Let me talk myself through another night of web surfing.
CFIUS // Gerald Ford
All the avenues opened in my previous post on the subject of foreign investment formed a very taxing whole. I do want to visit another topic here however: the Committee on Foreign Investment in the United States. This committee is where concerns about foreign investment into American industry, pertaining to national security, might be aired and investigated with input provided by representatives from many major departments and agencies that form the greater government. It came about formally after an executive order was signed by Gerald Ford, and the powers and operation of the committee have been augmented by further legislation over time - of recent note the FIRRMA Act called for an overhaul due to increasing validity of “Yellow Peril”.
Current American policy is to grant foreign investors “national treatment.” We freely admit foreign investors and treat them the same as American investors. Foreign investment has increased at a record level recently (70’s). While foreign investments do not yet constitute a significant percentage of total U.S. investment, the rapid increase has caused some fears that control over certain industries may be passing to foreign investors. [Link]
There’s a list of notable cases kindly surfaced on the Wikipedia page. Back in the old days, before they looked into SinoTex Wind Farms for Mr. President Trump, the late Mr. President H.W Bush, citing a recent executive order of his own which amended the CFIUS-initiating order above while implementing an act passed by congress and signed by Reagan (which is also cited) that imbued POTUS with investment-blocking power by way of the “Exon-Florio Amendment” that came about due to concerns in regard to Japan, ordered China National Aero-Technology Import and Export Corporation (CATIC) to divest itself of interests in Washington based aircraft part manufacturer MAMCO, who . In this case we see the typical procedure of a company voluntarily informing CFIUS meet an atypical end in full intervention.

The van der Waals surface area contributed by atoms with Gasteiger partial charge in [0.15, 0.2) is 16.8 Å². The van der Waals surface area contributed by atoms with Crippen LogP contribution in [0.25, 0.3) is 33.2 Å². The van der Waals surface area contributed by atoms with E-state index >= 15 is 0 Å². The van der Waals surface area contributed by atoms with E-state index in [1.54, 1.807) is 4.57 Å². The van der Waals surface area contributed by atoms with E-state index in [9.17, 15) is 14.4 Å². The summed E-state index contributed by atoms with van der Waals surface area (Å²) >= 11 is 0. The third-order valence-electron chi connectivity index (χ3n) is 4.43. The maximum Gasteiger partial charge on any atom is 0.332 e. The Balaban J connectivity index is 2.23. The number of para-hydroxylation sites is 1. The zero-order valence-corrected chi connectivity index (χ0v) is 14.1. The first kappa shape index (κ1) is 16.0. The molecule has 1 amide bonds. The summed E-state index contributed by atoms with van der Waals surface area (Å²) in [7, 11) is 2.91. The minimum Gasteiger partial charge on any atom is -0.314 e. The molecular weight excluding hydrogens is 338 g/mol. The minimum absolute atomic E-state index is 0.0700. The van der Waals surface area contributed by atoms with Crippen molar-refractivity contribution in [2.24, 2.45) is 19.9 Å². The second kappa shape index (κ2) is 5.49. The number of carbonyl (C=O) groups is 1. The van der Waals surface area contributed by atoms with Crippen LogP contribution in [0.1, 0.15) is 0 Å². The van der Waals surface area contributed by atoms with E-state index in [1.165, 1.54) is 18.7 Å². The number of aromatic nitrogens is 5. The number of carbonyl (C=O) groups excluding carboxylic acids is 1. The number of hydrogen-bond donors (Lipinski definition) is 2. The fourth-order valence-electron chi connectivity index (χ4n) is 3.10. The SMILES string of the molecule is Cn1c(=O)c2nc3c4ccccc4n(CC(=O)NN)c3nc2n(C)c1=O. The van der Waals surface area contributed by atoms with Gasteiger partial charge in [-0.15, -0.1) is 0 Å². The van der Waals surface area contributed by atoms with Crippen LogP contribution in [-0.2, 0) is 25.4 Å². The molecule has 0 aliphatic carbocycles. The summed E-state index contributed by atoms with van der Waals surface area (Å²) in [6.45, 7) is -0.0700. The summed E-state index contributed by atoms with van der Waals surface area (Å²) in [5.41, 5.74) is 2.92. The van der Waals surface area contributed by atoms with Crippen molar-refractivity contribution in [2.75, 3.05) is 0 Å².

The sources, who spoke on condition that they not be identified, said that when CATIC purchased two CFM-56 engines from General Electric in 1984, it agreed not to disassemble them and not to pass the engines on to the Chinese military.
While this all sounds pretty serious, the President himself outlines the status of each company. While CATIC, by way of providing an import/export arm for a broader Ministry of Aerospace in China, is involved in military industry, MAMCO is stated to be entirely civilian in nature, meaning there’s no contracts concerning classified government materials to be reaped by harvesting them. So why was divestiture ordered? Seattle Times, local to MAMCO, published an article in 1990 highlighting the innocuous nature of the domestic company, and heavily implies the action was somewhat retaliatory for prior grievances with CATIC (quoted above and below) amongst other things. The President, again in his statement to Congress, does however indicate that classified evidence lead to the decision, and unfortunately for us it will take a time machine, election and face to face discussion with CFIUS to find out fully.
But, the sources said, the engines were given to the military and disassembled. “While they were messing around, they broke them,” one source said. “Then the military agency had the chutzpah to contact General Electric and ask for parts and service.”